FCC decides to revoke license of black-owned radio station WJBE

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Knoxville, Tenn. (WATE) – WJBE 99.7, the Powell’s Black-owned radio station, is hitting back as the Federal Communications Commission (FCC) considers whether owner Joe Armstrong should have his broadcast license due to a previous felony conviction.

Armstrong said the FCC sent out a notice in March asking if he would be able to own a radio station with integrity because of his prior conviction.

“We’ve never had any complaints about WJBE, not from our vendors, or our auditors, or even our competitors,” Armstrong said. “We have an impeccable record with the FCC, and the quality of the programming we do – we’re particularly targeted to the black community in Knoxville – until we got on the air, we didn’t have access to the airwaves or any media.”

FCC public records also showed that there were no issues or complaints against WJBE from the FCC.

“No law — at the FCC or elsewhere — should irrationally deny Americans a fresh start,” said IJ attorney Andrew Ward. “Joe obviously has the ‘character’ to run a radio station. He proved it for a decade.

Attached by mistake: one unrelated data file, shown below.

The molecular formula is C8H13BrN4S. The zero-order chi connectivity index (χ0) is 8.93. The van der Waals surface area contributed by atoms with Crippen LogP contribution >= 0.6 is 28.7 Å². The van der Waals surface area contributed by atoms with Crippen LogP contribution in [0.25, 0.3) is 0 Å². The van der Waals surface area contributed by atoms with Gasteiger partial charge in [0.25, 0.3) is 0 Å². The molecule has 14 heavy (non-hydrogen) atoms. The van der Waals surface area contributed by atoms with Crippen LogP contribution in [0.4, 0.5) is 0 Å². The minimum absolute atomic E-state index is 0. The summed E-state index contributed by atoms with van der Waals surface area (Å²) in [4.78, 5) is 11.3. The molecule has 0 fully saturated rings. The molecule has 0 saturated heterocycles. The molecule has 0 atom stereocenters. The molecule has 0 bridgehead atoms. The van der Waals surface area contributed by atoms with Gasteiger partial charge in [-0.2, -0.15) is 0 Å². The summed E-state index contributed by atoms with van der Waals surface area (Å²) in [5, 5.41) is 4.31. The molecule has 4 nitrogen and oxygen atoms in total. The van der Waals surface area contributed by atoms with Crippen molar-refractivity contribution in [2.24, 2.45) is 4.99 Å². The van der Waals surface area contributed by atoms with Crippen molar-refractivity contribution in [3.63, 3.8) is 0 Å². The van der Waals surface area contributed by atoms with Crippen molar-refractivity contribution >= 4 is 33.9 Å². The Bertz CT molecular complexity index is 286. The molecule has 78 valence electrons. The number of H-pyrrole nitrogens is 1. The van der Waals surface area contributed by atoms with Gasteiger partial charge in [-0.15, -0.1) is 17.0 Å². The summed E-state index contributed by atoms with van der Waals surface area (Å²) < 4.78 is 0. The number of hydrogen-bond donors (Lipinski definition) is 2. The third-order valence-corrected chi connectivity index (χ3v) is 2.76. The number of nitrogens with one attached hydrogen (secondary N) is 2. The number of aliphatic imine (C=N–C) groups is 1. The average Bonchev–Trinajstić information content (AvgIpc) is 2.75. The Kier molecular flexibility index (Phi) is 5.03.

As a former member of the Tennessee General Assembly, Armstrong sold cigarette tax stamps for profit in 2008. However, his accountant failed to pay the taxes on the sale, leading to charges of fraud and misrepresentation. Armstrong was acquitted of the serious charges but convicted of a single count of misrepresentation.

Armstrong spoke with the FCC about his conviction and didn’t think it was a problem for the station until he received the notice five years later. The Institute for Justice (IJ) defends Armstrong against the FCC and, if necessary, in federal court.

“I have been sentenced, given restitution and all my rights have been restored, but yet I am discriminated against because of my past and there are other people here who are discriminated against because they have made a mistake in the past,” Armstrong said. “I can get a professional license or run a nursing home or work in some capacity, and if they’ve done well and paid their dues, they deserve a second chance.”

The station ran into financial problems in 2006, which caused it to no longer air. Armstrong, who worked at the station when musical artist James Brown still owned it, bought the station in 2012.

Armstrong invited community members like local businesses, churches, students, and sororities and fraternities to put their news or information on the radio. WJBE also provided internship opportunities for high school students.

Armstrong said he appreciates the support from the community after news of the FCC trying to strip him of his license spread in Knoxville.

“It’s about opportunities, it’s not about Joe Armstrong,” he added. “The most important thing is that this station survives for the next generation.”


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